Housing Bill Procedural Vote Passes

The Senate has passed a procedural motion to begin debate on Housing legislation by a near unanimous vote of 94 (Y) to 1 (N). You can view the Roll Call Vote here. Why the overwhelming vote of support? Leadership within both parties finally reached an agreement today on a bipartisan Housing bill that they can both support.

The Crypt has some of the details:

In a surprise announcement, Senate leaders Mitch McConnell (R-Ky.) and Harry Reid (D-Nev.), cast aside the procedural politics and agreed to bring a foreclosure prevention bill to the Senate floor. Both parties have agreed to move ahead and allow the bill to come to the floor, with each side offering amendments as long as they relate to housing.

The breakthrough is extraordinary if only because the Senate has been so accustomed to gridlock on major issues like Iraq and foreign intelligence. But clearly, senators from both side of the aisle realized that legislating is better than political rhetoric as the housing market continues in a meltdown.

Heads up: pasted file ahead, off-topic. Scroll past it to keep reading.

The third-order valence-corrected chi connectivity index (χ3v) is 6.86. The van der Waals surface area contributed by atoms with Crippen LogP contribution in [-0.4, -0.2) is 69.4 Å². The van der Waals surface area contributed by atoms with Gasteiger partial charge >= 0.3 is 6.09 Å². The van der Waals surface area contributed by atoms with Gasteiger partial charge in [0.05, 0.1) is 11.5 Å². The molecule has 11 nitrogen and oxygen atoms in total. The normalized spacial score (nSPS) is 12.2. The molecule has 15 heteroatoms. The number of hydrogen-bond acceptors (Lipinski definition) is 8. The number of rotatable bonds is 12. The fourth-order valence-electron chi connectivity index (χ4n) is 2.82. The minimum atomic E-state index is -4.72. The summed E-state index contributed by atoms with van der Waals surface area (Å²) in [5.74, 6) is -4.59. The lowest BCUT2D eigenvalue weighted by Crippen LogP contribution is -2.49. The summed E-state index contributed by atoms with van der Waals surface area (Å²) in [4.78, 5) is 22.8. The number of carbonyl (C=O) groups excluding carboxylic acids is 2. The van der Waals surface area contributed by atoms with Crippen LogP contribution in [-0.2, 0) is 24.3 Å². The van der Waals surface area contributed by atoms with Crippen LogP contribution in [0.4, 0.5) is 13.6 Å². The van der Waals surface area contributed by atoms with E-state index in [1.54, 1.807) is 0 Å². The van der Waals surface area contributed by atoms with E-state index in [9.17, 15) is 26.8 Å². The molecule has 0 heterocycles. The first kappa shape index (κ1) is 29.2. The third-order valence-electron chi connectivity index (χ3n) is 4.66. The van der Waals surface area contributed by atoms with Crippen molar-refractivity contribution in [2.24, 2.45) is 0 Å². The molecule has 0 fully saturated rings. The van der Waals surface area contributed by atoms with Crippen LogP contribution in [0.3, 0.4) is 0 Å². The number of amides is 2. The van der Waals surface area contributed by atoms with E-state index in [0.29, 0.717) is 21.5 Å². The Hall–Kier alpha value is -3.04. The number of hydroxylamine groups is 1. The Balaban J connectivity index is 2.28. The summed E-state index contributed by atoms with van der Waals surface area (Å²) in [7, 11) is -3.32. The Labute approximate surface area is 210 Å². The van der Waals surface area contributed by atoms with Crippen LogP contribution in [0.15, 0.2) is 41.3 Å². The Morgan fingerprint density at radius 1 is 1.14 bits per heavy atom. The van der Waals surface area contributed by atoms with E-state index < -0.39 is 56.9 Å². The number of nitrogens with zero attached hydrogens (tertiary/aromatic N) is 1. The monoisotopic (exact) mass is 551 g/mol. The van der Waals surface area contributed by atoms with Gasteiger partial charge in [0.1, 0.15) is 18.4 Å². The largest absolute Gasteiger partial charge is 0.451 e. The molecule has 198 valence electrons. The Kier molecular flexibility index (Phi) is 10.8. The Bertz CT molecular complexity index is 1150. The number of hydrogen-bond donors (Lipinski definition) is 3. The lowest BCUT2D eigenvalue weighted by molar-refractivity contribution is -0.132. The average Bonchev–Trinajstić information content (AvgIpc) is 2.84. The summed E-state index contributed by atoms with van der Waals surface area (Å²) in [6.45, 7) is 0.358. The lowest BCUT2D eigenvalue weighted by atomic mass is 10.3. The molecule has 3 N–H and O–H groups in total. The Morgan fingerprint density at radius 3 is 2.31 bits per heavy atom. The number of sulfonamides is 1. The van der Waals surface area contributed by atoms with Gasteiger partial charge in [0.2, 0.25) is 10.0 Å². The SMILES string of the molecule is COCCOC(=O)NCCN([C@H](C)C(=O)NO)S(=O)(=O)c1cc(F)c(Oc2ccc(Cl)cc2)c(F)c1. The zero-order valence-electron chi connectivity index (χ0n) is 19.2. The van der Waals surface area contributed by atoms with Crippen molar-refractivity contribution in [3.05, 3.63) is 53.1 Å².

McConnell and Reid have agreed to allow a bipartisan bill, negotiated by Banking Committee Chairman Christopher Dodd (D-Conn.) and the panel’s top Republican, Sen. Richard Shelby of Alabama.

Majority Leader Reid (D-NV) reiterated that he will not allow any amendment to be considered if it is not related to Housing. He has been concerned that Republican members would try to offer amendments to permanently extend tax breaks such as the Bush 2001 and 2003 tax cuts.

Due to some tax provisions within the Senate’s bill, its contents must be inserted into a House bill (in this case, H.R. 3221). Legislation dealing with taxes must originate, per the Constitution, in the House of Representatives. That is the reason for the Majority Leader’s concern that Republican members would see this bill as an opportunity to legislate on tax provisions.

Update: It is now being reported that members will bring a draft outline of the bipartisan proposal to the Senate floor tomorrow. It may be introduced as early as 11 a.m. central time. The rest of today’s session will likely consist of only general speeches.

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